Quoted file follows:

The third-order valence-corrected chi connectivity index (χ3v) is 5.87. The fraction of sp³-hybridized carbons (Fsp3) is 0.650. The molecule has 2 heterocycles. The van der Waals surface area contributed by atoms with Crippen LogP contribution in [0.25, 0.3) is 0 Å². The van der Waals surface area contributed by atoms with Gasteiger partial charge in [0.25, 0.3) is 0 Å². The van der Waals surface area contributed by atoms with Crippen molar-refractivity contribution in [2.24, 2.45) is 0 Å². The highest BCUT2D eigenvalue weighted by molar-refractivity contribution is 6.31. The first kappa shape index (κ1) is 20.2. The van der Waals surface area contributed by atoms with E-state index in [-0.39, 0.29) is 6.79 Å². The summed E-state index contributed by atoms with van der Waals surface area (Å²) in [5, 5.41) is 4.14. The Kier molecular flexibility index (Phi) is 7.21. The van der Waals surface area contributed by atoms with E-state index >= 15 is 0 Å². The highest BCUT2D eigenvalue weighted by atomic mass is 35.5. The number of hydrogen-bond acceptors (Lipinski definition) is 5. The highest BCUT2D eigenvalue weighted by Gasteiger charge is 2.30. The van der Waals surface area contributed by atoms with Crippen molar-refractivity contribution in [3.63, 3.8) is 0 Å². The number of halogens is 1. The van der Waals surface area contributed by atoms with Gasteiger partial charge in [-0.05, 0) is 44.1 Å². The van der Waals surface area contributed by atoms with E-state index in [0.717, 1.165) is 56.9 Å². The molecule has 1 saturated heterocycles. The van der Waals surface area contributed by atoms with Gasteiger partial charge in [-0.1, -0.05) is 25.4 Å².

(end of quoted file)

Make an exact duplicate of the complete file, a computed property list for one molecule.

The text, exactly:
The third-order valence-corrected chi connectivity index (χ3v) is 5.87. The fraction of sp³-hybridized carbons (Fsp3) is 0.650. The molecule has 2 heterocycles. The van der Waals surface area contributed by atoms with Crippen LogP contribution in [0.25, 0.3) is 0 Å². The van der Waals surface area contributed by atoms with Gasteiger partial charge in [0.25, 0.3) is 0 Å². The van der Waals surface area contributed by atoms with Crippen molar-refractivity contribution in [2.24, 2.45) is 0 Å². The highest BCUT2D eigenvalue weighted by molar-refractivity contribution is 6.31. The first kappa shape index (κ1) is 20.2. The van der Waals surface area contributed by atoms with E-state index in [-0.39, 0.29) is 6.79 Å². The summed E-state index contributed by atoms with van der Waals surface area (Å²) in [5, 5.41) is 4.14. The Kier molecular flexibility index (Phi) is 7.21. The van der Waals surface area contributed by atoms with E-state index >= 15 is 0 Å². The highest BCUT2D eigenvalue weighted by atomic mass is 35.5. The number of hydrogen-bond acceptors (Lipinski definition) is 5. The highest BCUT2D eigenvalue weighted by Gasteiger charge is 2.30. The van der Waals surface area contributed by atoms with Crippen molar-refractivity contribution in [3.63, 3.8) is 0 Å². The number of halogens is 1. The van der Waals surface area contributed by atoms with Gasteiger partial charge in [-0.05, 0) is 44.1 Å². The van der Waals surface area contributed by atoms with E-state index in [0.717, 1.165) is 56.9 Å². The molecule has 1 saturated heterocycles. The van der Waals surface area contributed by atoms with Gasteiger partial charge in [-0.1, -0.05) is 25.4 Å².